Dubai International Financial Centre said the number of new companies launching operations in the financial free zone rose in 2017.
The DIFC aims to more than double the number of financial firms within the free zone to 1,000 at a time when several centres in the Middle East are vying for expansion.
DIFC, the largest such hub in the Middle East, Africa and South Asia, attracted 315 new companies in 2017, compared with 305 in 2016 and 309 in 2015, it said at a briefing about DIFC’s 2017 operating review.
Much of the growth came from the so-called south-south corridor, an area encompassing Africa, South America, the Middle East and Asia that DIFC is expecting to produce rising business demand.
The financial centre will hit or exceed its target set in 2014 of tripling its size by 2024, said Essa Kazim, governor of DIFC.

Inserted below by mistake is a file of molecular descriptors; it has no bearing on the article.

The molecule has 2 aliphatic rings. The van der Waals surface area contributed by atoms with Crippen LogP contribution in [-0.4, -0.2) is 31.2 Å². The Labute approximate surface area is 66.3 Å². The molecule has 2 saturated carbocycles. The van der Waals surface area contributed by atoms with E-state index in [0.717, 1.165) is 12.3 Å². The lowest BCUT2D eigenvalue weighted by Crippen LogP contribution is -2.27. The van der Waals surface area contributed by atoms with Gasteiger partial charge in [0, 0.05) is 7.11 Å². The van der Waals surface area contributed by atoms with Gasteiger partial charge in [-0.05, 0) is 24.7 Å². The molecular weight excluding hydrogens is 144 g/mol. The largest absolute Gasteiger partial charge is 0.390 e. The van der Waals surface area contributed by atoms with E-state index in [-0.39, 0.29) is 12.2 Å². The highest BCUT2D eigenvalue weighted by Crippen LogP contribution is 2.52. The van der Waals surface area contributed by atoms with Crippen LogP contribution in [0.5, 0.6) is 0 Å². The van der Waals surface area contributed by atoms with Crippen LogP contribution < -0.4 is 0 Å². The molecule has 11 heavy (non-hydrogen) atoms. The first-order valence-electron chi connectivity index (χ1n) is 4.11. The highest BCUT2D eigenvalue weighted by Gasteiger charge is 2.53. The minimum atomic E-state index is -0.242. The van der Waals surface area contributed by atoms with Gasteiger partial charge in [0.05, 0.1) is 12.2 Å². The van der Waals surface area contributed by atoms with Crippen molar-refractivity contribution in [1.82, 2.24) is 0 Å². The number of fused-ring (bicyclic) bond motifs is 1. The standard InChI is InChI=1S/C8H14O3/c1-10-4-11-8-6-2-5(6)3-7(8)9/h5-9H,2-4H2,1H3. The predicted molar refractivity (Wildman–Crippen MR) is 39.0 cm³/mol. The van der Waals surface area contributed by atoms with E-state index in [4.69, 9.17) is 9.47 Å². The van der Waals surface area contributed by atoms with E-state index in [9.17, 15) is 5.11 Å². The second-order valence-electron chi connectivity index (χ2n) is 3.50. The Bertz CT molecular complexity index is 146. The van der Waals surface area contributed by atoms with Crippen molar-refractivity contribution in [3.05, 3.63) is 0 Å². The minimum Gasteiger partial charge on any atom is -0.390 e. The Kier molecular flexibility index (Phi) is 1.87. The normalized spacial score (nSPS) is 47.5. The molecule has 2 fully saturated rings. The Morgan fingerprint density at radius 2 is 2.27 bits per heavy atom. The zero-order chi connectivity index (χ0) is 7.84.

In comments aimed at encouraging more banks to establish themselves in the Abu Dhabi Global Market (ADGM), Abu Dhabi National Oil Co (ADNOC) Chief Executive Sultan al-Jaber said last week that the firm was likely to engage more with financial institutions that have a presence in ADGM.
Elsewhere in the region, many international banks are also seeking to step up their presence in Saudi Arabia, hoping to capitalise on the kingdom’s huge privatisation drive.
“There are plenty of examples of markets supporting two financial centres, and there is plenty of scope for financial centres in the region to grow in their own focus areas and complement one another in terms of activity and regulations,” Kazim said in reply to an emailed question from Reuters.
After recording revenue growth of 1 per cent in 2017, DIFC expects its revenue to receive a boost from 2018 onwards from the opening of two new real estate projects, Kazim said.